My research interests are in how human designers can interact with procedural systems to create content for games, how to evaluate procedural content generators, and how procedural content generation can enable new playable experiences. My other interests include gender and technology issues, especially women in games, and the use of games in education.

Endless Web: PCG-Based Game Design

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Endless Web is a game that explores how procedural content generation can enable entirely new kinds of games. It is a PCG-based game: one in which the generator is so closely tied to both the mechanics and aesthetics of the game that player strategies revolve around it. The game was also created to help us understand Launchpad’s expressive capabilities and better understand its strengths and weaknesses  for use in a complete, polished game. This project studies how the PCG system affords certain mechanics and aesthetics in the game, and how the game imposes additional requirements on the PCG system. There was a large team responsible for Endless Web: Alexei Othenin-Girard, Ari Burnham, Elaine Gan, Jon Gill, Rob Giusti, Umi Hoshijima, Masami Kiyono, Jameka March, Joshua Ray, Christian Ress, Rob Segura, Vencenza Surprise,  Jim Whitehead, and Noah Wardrip-Fruin.

Tanagra: Computer-Supported Level Design for 2D Platformers

Tanagra is a prototype mixed-initiative design tool for 2D platformer level design, in which a human and computer work together to produce a level. The human designer can place constraints on a continuously running level generator, in the form of exact geometry placement and manipulation of the level’s pacing. The computer can fill in the rest of the level with geometry that guarantees playability, alter existing geometry to meet the new cosntraints, or inform the designer that there is no level that meets their requirements. This work was supervised by Jim Whitehead and Michael Mateas.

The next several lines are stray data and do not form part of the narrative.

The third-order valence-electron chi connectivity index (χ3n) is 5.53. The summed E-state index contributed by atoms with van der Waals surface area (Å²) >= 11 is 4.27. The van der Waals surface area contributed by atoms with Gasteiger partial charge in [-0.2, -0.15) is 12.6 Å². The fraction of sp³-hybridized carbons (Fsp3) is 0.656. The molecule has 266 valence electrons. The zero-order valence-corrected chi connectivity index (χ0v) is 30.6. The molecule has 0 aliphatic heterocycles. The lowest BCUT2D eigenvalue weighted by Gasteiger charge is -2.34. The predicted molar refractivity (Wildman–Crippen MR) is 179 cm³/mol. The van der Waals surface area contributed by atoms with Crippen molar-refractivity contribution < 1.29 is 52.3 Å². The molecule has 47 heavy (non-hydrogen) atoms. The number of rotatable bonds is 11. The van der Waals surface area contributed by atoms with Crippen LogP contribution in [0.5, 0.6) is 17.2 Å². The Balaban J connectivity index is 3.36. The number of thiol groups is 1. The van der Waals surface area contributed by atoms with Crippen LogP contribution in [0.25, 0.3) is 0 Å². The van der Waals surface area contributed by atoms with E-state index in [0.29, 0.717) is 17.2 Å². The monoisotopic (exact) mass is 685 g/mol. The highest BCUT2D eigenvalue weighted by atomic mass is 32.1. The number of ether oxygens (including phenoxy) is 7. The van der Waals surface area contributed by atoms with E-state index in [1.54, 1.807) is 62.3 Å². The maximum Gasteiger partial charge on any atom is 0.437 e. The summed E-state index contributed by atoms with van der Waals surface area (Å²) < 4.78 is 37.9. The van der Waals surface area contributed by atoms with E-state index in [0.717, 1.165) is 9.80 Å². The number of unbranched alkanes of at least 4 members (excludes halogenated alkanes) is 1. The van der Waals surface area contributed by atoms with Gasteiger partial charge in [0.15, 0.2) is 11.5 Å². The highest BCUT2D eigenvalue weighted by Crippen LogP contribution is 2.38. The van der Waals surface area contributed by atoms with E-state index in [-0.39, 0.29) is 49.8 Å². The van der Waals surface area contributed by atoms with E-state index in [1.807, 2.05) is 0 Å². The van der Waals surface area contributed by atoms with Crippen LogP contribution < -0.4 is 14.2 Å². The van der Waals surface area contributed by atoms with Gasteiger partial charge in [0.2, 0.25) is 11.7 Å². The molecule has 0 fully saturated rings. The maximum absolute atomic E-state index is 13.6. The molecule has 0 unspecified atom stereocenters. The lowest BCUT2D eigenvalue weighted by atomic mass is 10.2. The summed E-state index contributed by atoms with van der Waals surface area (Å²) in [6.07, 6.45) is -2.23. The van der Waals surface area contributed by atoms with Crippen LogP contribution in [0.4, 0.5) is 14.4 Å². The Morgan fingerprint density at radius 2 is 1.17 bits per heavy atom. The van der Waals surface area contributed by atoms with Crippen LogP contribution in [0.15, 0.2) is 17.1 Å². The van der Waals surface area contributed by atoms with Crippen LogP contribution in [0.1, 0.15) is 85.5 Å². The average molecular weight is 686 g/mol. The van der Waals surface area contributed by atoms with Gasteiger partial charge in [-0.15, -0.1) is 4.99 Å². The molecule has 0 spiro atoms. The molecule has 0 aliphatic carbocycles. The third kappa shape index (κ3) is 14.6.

Evaluating the Expressivity of Content Generators

With the growth in popularity of procedural content generation, it is important for us to be able to measure not only the quantity of a generator’s output but also it’s quality. It is easy to claim that a generator produces thousands of unique artifacts; it is harder to evaluate how similar or different these artifacts from each other. This project addresses the concern by examining methods to visualize the generative space of the Launchpad level generator. Our demo clusters generated rhythm groups according to their similarity, and visualizes these clusters using a treemap. This work was done with Mee Cha, Jameka March, and Jim Whitehead.

Launchpad: Rhythm-Based Level Generation for 2D Platformers

Launchpad uses a grammar-based method for automatically generating levels for Mario-style platformers based on rhythms that the player feels with his hands. A designer has some input to the generator in the form of parameters that specify the general path that the level should follow, and the frequency at which different level components should occur. This generation technique is based on a framework we had previously developed for the analysis of 2D platformer levels, which includes a common vocabulary and structure for level components. This work was done with Mee Cha, Jameka March, Mike Treanor, Jim Whitehead, and Michael Mateas.

Enhancing Introductory Programming with Game Technology

The goal of this project was to make computer science more engaging for introductory programming students through the use of computer game technology. We deployed a set of assignments based on a Virtual Pets game, where the students could exercise their creativity by programming different scenes and pet behaviors. The introductory course teaches basic programming concepts such as control flow and arrays using Java; the assignments we gave were analogous in difficulty to more traditional assignments, but used a more compelling and interactive computer game world. This work was done with Jim Whitehead and Charlie McDowell.